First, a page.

Each of these categories is not related to activities going on merely within the internal boundaries of
companies; it is more and more influenced by suppliers actions. With the increment of outsourcing
practices this is becoming a crucial issue. For this reason it is useful to define sets of indicators both
internal and external for each category. The final result is represented in Figure 1. Overall
purchasing performances are caused by internal processes within the company and external
processes managed on the suppliers side. For instance, the total lead-time from a Request for
Purchase to the order fulfillment is a composition of scouting time, supplier lead-time and internal
order processing time.
Therefore KPIs within those 6 categories need to be measured at different levels:

Purchasing Performance: measuring the overall performance as perceived by the internal


customer;

Internal Processes: measuring the performance of the internal processes;

Suppliers: measuring the performance of suppliers.

Table 3 represents more in detail the PMS adopted by each company within the sample, showing
exactly which part of the model is measured through specific KPIs.
A preliminary overview shows that most measured KPIs are those related to quality provided by
suppliers, time due to suppliers processes and overall purchasing costs. Cost related to suppliers,
which might be seen as the purchasing price paid for products or services is the other relevant set of
indicators used by companies.
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A shows the most recent application of PMS within the sample, for this reason it is among the
simplest ones. Coherently with competitive priorities the only purchasing performance being
measured is cost. However, dealing with suppliers, time and quality are the measured performances.
This is coherent with the industry and the practice of selecting mainly large and reliable suppliers
for strategic components. Considering the specific industry, it is surprising A is not using any
indicators related to innovation; probably this is related to the fact they have recently implemented a
PMS for purchasing activity and it will be further developed in the future.
The Purchasing Department in Company D is characterized by a great relevance, this is explained
by the direct relationship with the CEO, as in many other cases, and the 20 years experience in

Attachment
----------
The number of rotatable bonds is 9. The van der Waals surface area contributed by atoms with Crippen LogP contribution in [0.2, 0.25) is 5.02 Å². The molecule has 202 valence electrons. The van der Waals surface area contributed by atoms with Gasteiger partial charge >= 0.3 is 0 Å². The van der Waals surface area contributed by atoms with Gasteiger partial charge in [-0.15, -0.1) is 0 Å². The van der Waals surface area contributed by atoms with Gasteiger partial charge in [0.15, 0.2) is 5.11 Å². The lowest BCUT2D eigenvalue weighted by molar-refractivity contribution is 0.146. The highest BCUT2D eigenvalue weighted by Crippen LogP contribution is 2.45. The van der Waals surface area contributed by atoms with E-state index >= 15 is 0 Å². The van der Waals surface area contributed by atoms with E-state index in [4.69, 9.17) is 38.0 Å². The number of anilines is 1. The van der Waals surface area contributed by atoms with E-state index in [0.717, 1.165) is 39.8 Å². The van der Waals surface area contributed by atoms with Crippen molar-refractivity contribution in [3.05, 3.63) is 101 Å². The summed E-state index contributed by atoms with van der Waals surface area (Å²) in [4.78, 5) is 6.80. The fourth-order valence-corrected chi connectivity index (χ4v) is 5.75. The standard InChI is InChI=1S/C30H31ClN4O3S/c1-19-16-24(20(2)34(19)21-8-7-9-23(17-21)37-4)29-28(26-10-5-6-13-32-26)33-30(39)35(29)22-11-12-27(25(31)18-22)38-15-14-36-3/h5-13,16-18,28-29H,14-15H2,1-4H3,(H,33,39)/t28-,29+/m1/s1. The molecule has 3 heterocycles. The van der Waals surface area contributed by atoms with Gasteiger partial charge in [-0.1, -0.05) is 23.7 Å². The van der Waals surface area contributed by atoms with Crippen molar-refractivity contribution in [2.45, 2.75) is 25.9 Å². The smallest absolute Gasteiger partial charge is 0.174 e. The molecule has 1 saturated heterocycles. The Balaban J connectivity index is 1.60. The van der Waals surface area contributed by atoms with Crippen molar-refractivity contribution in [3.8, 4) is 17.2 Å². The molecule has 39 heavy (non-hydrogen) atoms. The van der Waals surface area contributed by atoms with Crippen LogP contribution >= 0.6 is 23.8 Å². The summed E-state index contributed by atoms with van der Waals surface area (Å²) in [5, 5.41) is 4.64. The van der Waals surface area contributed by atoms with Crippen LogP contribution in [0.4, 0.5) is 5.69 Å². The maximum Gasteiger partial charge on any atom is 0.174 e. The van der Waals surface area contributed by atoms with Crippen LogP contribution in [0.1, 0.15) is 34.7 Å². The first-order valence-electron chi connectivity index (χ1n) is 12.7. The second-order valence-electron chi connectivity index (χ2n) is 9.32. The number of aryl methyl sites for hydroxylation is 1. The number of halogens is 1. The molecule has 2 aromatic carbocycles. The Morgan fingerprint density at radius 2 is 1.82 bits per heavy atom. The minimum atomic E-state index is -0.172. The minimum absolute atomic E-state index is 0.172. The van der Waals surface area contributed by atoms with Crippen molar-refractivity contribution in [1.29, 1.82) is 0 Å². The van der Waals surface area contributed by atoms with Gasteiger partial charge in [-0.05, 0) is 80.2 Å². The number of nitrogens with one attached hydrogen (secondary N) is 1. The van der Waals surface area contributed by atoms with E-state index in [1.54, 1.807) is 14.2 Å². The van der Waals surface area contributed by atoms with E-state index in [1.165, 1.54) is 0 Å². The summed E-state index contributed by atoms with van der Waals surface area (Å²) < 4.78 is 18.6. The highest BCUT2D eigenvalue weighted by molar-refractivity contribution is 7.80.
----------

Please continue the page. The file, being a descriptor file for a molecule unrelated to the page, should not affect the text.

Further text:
using PMS. Cost and quality are the two most important performances being measured; this is
coherent with the organization grouped by commodities. Supply base management is a key strategic
factor for Company D; this is shown by its reduction, early supplier involvement in research and
development activities and the number of indicators used to evaluate suppliers (cost, time, quality
and innovation). As a matter of fact supply base contribution to innovation is crucial in the
pharmaceutical industry. Although purchasing activities and processes seem to be well managed,
the company should try to evaluate also internal processes performance, something which is not
done yet.
Although the organizational relevance of the Purchasing Department in Company G is quite high,
they have introduced a PMS only in the last 4 years. The major concern in this case is supporting
the Production Department in the most efficient and flexible way as possible. This is coherent with
the JIT relationship with key suppliers and KPIs regarding costs both internally and at the overall
purchasing performance level. As suppliers have high impact on the final products, Company G
keeps switching costs quite low in order to select always the best quality. This is coherent with time
(including service level) and quality KPIs. As a flexible support to production is one of the major
priorities, the company should also try to consider those kind of KPIs in its PMS.
Also in Company E the Purchasing Department has a relevant role; it adopts one of the most
complete PMS in the sample, measuring KPIs at different levels (purchasing performance, internal
processes, suppliers). Cost, time and quality KPIs are totally compliant with strategic priorities. It is
surprising Company E does not measure any KPIs related to innovation, but probably in the
engineering and construction industry innovation in purchasing activities is less critical than in the
aeronautical or in the pharmaceutical industries.
Company C presents the most advanced, complete and mature PMS within the sample, it is 25 years
old. The core business of Company C is marketing and services to final consumers; it is not by
chance that the Purchasing Department is integrated in the Marketing Department: what they buy
goes directly into consumers hands. For this reason major KPIs are also measuring innovation and